DPD Overview and Application Drivers
- Introduction and expectations
- DPD overview
- DPD application drivers
Participants will be given an overview of the large variety of DPD technologies, the IADC risk classification of these technologies in order to put them into some kind of perspective, and a brief history lesson on how these technologies have emerged, especially in the last decade. To understand why these technologies have developed it is important to understand the application drivers for the implementation of these technologies; this can range from a simple desire to increase ROP to the more complex and challenging reservoir characterization in real time while drilling.
DPD Techniques and Fluids
- DPD Techniques
- DPD Fluid selection
- DPD Gas selection
- Specialty single phase fluids
- Two phase flow
The various DPD techniques will be examined one by one, going over the methodology, current status, and advantages & disadvantages of each technology and where they should be applied. DPD Pressure Drilling reduces the necessity for heavier fluids and opens up opportunities to use lighter fluids and some novel fluid options will be discussed. For Underbalanced Drilling, it is often necessary to use injected gas to lighten the fluid, therefore the various gases that can be used and the ways of injecting them into the well bore will be covered along with two-phase flow physics and modelling.
- Rotating Control Devices
- MPD equipment
- UBD equipment
Day three will focus on the equipment used in DPD operations. Starting with the Rotating Control Device, which is at the heart of holding pressure in the wellbore while drilling, then moving onto the various pieces of surface equipment that are used in both managed pressure and underbalanced drilling. Equipment covered will include chokes, separators, flow meters, nitrogen generation, flare lines and ancillary equipment. Participants will gain familiarity with the equipment, learn how the equipment works and the selection criteria for equipment in different applications. Various equipment layouts for different applications will also be covered including onshore, offshore and deep water.
DPD Design and Control
- MPD Design & Control
- UBD Design & Control
- PMCD Design & Control
- DPD Tripping & Completion
The fourth day will be all about the design and control of DPD operations. Of the upmost importance is well control and participants will learn about the differences between the primary barriers in conventional drilling versus DPD operations. The design of various DPD operations (MPD, UBD & PMCD) will be discussed, with the concept of the ‘Anchor Point’ in MPD operations covered in detail. Drilling with DPD techniques is often considered the ‘easy’ part, while tripping, running casing and cementing require the most thought and attention. The attendees will learn about the various methods to trip in and out of the well while staying in the drilling pressure window, as well as how to successfully cement and/or complete the well following a DPD operation.
DPD Project Implementation
- DPD candidate selection
- DPD project management and HSE
- Final Exam
The last day will build on the knowledge gained from the previous days and will look at how to select the appropriate candidates for DPD operations. Contra-indicators for using DPD techniques will be discussed. The overall implementation and management of a typical DPD project will be examined with the emphasis on ensuring that the project is delivered safely through training and appropriate use of barriers.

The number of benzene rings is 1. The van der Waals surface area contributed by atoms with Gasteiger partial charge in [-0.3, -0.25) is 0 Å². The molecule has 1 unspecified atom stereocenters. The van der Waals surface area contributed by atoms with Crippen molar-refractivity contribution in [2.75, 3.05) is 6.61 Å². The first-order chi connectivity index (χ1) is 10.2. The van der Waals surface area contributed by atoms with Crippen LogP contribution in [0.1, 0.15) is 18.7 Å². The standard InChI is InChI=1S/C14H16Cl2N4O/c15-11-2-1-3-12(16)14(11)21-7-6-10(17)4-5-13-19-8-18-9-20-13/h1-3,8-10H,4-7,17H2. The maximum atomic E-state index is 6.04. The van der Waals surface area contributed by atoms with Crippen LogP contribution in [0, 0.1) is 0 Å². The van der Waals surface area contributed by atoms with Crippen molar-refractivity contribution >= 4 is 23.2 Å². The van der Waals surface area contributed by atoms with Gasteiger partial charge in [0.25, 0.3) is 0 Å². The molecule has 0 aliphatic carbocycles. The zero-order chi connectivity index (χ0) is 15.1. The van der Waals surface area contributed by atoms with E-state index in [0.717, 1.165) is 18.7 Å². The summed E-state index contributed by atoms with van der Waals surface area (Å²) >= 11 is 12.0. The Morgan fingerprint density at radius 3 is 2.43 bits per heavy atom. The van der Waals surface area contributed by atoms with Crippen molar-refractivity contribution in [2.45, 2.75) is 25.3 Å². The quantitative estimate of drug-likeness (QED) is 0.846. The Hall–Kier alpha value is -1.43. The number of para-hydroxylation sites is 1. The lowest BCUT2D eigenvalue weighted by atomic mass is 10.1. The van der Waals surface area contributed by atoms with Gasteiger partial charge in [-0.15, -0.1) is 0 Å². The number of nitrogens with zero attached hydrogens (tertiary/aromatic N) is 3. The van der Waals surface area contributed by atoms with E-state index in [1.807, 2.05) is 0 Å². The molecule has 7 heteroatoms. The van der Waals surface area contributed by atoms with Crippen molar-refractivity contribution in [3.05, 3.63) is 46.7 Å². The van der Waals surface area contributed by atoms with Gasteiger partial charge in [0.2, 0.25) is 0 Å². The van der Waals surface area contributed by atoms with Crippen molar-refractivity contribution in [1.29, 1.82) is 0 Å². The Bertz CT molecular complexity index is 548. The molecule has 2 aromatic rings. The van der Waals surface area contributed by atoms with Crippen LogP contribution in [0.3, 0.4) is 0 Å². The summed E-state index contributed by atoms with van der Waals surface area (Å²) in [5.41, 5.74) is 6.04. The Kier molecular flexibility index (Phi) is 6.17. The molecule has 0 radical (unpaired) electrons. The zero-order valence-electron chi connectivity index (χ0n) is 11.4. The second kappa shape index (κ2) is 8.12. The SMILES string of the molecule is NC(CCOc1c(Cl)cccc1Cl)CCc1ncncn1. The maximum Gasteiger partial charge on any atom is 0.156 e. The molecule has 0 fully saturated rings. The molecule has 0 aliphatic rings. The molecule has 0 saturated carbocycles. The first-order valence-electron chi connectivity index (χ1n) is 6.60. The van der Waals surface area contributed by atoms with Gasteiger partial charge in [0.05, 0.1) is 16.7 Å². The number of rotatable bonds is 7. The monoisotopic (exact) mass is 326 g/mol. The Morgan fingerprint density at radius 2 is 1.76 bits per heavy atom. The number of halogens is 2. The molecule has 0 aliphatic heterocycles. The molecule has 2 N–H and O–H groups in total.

This course is designed for drilling professionals embarking on a Dynamic Pressure Drilling assessment.
Participants should have a fundamental understanding of basic drilling technology.
Yogyakarta is renowned as a center of classical Javanese fine art and culture such as batik, ballet, drama, music, poetry, and puppet shows. It is also famous as a center for Indonesian higher education.
Being one of the oldest cities in Indonesia, Yogyakarta has many heritage buildings and monuments. The number one must-see attraction is Sri Sultan Hamengkubuwono's palace, better known as Kraton Ngayogyakarta. Other heritage buildings from colonial era are: BNI '46 building, Kantor Pos Besar (Central Post Office) building, and Bank Indonesia building, all of them are located near Sultan's palace.
The massive Buddhist temple of Borobudur, the largest Buddhist monument in the world, is 40 minutes away by car and one of the main drawcards for visitors to Yogyakarta. The Hindu temples of Prambanan, just 20 minutes away, are a close second. The smaller temples of Kalasan and others are on the way to Prambanan. Ratu Boko palace, only 2 km north of Prambanan. An ancient royal palace complex, similar in architectural layout with other Kratons or palaces in Java. Magnificently located on top of a hill, Ratu Boko has been recently restored.
Parangtritis on the south coast is one of the better known beaches. Local folklore suggests that this beach is the palace of the legendary Nyai Loro Kidul or 'Queen of the South'. It is common knowledge among locals not to wear anything green in color, or the Queen will entice the wearer into the ocean to drown.
Yogyakarta's Adisucipto International Airport (JOG), 8 km east of town, is a small but busy mostly-domestic hub. There are near-hourly connections on Garuda to Jakarta (50 minutes) and Denpasar, while other domestic airlines service major cities in Java, Sumatra, Kalimantan and Sulawesi. For international services, AirAsia connects Yogyakarta to both Kuala Lumpur and Singapore while Malaysia Airlines flies between Yogyakarta and Kuala Lumpur.
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